The planet’s forests are home to some 80 per cent of all terrestrial wild species. They help regulate the climate and support the livelihoods of hundreds of millions of people.
Some 90 per cent of the world’s poorest people are dependent in some way on forest resources. This is particularly true for indigenous communities that live in or near forests.
Some 28 per cent of the world’s land is managed by indigenous communities, including some of the most intact forests on the planet. They provide livelihoods and cultural identity.
The unsustainable exploitation of forests harms these communities and contributes to biodiversity loss and climate disruption.
Every year, we lose 4.7 million hectares of forests – an area larger than Denmark.
Unsustainable agriculture is a major cause. So is global timber trafficking, which accounts for up to 90 per cent of tropical deforestation in some countries. It also attracts the world’s biggest organized crime groups.
The illegal trade in wild animal species is another threat, increasing the risks of zoonotic diseases, such as Ebola and COVID-19.
So, on this year’s World Wildlife Day, I urge governments, businesses and people everywhere to scale up efforts to conserve forests and forest species, and to support and listen to the voices of forest communities.
In so doing, we will contribute to achieving the Sustainable Development Goals for people, planet and prosperity.
Message from Ivonne Higuero, Secretary-General of CITES for World Wildlife Day 2022
"World Wildlife Day is an opportunity to think about the plants and animals we share the planet with and consider what they do for us - and what we should be doing for them. Our wildlife gives us food, cleans our air and provides us with fuel and shelter. We could not survive without them, yet their survival is threatened by us. This day is a chance to celebrate the partnerships that are working to re-establish the natural balance between species, while at the same time acknowledging the challenges, we still face to stop irreversible change. Our actions have brought us to this critical point; it is only by working together that we will find a way to conserve and sustainably use the diverse wildlife that supports us.
The fates of individual species and entire ecosystems are intimately linked. This year’s celebration of World Wildlife Day focuses on how we can protect key species – species that play a particularly vital part in shaping how their ecosystem functions – and their contributions to ecosystem health. The theme of “Recovering key species for ecosystem restoration” is such an important idea that this decade, from 2021 through to 2030 is the UN Decade on Ecosystem Restoration, where we need to make real progress on this crucial area of work.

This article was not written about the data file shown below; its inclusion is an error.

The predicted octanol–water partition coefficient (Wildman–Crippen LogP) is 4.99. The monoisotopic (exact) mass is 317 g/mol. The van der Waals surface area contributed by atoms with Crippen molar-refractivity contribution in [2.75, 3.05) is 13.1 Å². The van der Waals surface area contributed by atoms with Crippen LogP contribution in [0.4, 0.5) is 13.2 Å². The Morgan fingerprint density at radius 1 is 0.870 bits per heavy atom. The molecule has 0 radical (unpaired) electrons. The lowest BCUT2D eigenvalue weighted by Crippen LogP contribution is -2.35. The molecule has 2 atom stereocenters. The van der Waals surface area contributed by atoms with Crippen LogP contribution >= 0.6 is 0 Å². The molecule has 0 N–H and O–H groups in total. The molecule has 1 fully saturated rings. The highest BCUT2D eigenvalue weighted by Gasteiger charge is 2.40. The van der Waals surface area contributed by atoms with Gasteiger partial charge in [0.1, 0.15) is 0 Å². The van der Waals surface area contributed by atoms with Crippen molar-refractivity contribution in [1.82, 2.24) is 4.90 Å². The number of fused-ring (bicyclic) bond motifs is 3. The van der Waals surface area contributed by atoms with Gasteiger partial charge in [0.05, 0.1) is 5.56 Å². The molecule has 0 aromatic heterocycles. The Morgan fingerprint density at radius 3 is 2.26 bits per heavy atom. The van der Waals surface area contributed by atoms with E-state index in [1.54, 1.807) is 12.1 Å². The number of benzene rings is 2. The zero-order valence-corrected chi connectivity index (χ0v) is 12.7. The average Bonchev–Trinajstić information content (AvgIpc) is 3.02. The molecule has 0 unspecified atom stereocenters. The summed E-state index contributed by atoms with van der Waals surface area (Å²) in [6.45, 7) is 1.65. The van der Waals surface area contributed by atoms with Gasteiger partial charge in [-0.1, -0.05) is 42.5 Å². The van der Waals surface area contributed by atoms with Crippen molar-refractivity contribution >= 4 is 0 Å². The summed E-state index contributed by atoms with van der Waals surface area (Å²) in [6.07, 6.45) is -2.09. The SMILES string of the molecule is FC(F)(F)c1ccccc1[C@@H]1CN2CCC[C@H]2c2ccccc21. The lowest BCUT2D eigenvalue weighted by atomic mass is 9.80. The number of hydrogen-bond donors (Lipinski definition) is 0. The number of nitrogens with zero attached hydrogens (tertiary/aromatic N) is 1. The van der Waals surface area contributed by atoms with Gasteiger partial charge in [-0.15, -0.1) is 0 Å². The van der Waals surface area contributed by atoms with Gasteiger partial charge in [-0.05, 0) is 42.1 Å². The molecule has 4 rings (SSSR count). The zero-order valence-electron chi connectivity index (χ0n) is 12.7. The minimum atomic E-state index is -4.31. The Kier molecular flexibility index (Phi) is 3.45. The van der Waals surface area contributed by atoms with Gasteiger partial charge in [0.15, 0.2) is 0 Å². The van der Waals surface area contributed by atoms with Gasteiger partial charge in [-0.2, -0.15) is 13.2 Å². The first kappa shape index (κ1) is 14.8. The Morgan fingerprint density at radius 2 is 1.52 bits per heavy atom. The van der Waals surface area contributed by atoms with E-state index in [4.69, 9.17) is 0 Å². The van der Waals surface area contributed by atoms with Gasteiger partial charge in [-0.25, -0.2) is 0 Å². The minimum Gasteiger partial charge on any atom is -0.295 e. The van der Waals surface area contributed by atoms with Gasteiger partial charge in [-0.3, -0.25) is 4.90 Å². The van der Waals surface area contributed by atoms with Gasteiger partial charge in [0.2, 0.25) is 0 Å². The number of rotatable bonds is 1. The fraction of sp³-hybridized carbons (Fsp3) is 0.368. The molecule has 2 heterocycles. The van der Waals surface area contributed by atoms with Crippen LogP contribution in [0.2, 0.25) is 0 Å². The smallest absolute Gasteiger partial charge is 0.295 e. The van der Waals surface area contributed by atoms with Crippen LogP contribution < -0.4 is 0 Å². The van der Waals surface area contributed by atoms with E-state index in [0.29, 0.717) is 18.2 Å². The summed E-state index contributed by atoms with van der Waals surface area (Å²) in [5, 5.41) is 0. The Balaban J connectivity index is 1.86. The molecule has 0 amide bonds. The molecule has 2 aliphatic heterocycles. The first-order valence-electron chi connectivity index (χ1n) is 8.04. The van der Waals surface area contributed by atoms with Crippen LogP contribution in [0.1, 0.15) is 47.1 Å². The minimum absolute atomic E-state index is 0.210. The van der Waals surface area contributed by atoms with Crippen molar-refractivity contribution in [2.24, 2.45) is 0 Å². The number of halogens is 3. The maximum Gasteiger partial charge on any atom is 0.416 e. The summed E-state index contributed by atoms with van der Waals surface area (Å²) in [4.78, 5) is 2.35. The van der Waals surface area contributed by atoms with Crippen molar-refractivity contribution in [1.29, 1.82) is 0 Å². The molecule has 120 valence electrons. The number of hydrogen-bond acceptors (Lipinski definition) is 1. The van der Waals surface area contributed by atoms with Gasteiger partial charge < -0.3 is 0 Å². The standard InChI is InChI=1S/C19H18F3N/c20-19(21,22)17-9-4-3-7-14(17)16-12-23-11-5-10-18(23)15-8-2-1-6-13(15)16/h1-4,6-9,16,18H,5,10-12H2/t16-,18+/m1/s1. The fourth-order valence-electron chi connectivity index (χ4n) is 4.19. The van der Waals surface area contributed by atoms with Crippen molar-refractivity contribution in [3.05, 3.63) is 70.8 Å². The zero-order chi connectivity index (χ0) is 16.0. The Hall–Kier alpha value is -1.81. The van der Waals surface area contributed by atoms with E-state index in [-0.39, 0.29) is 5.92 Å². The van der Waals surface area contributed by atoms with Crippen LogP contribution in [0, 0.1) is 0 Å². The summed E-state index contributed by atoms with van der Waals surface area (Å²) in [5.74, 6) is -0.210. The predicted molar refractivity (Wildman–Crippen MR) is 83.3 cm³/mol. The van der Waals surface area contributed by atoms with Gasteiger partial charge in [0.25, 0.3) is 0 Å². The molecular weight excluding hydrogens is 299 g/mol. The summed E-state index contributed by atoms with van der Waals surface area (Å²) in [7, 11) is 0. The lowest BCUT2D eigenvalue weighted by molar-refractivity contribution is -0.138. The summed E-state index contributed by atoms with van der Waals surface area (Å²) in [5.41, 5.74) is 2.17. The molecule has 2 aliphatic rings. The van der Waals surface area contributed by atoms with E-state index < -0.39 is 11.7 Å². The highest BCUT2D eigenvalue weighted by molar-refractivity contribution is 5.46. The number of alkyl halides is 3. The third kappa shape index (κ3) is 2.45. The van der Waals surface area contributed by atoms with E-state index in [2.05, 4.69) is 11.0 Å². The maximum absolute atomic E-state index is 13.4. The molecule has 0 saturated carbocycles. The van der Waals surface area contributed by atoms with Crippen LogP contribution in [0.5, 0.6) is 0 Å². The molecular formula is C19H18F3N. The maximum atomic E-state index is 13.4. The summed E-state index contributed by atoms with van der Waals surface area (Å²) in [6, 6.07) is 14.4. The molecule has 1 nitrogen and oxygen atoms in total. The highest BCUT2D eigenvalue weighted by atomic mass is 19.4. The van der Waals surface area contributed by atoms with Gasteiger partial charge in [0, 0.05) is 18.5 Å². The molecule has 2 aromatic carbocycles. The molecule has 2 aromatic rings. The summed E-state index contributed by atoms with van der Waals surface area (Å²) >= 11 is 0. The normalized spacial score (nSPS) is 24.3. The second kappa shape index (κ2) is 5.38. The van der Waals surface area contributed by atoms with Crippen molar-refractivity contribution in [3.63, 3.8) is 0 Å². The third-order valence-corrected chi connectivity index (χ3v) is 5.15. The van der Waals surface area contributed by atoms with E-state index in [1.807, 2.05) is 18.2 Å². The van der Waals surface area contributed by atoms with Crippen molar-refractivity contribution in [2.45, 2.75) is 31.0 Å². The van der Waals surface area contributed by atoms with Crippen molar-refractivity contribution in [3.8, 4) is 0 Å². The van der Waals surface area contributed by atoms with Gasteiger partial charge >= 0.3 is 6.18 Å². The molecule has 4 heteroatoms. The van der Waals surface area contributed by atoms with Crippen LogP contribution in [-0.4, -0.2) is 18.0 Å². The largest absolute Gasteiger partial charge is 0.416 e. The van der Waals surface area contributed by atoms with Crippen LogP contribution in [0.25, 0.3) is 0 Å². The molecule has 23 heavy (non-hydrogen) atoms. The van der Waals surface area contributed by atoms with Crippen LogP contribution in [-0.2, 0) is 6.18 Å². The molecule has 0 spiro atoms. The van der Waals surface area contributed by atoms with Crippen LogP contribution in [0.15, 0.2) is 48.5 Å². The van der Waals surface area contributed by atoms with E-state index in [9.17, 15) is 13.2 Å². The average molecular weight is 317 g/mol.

We all have a role to play in protecting wildlife and restoring ecosystems. At CITES, governments set the rules for international trade in wildlife. These rules also affect the hunting, harvesting and collecting of specimens that are subsequently traded. CITES uses a rigorous system of trade permits to ensure that trade in at-risk species is sustainable. When a plant or animal is threatened by extinction, CITES often goes further and bans all commercial trade in that species until its recovery. CITES’ decisions are science-based, implementation-oriented and pragmatic.
Other international treaties, organizations and programmes address different aspects of the biodiversity crisis. The Convention on Biological Diversity, for example, takes a broad overview of the conservation, sustainable use and equitable sharing of genetic resources. The Convention on Migratory Species recognizes that animals cross human borders when they migrate and international agreements help preserve their habitats and way of life as they range.
We each need to play our part and it is only through this partnership that we can hope to succeed in tackling the enormous challenges that we face. Animals and plants cannot flourish if their habitats are being destroyed. Habitats cannot be sustained unless their flora and fauna are effectively conserved. And without a thriving wildlife and healthy habitats our human needs cannot be met.
International regimes and national, government-led national policies are critical for protecting wildlife. But some of the most important work being done today is by local people and organizations dedicated to local issues and projects. On 3 March, our international celebration of World Wildlife Day will recognize some of these people and hear about the work that they are doing.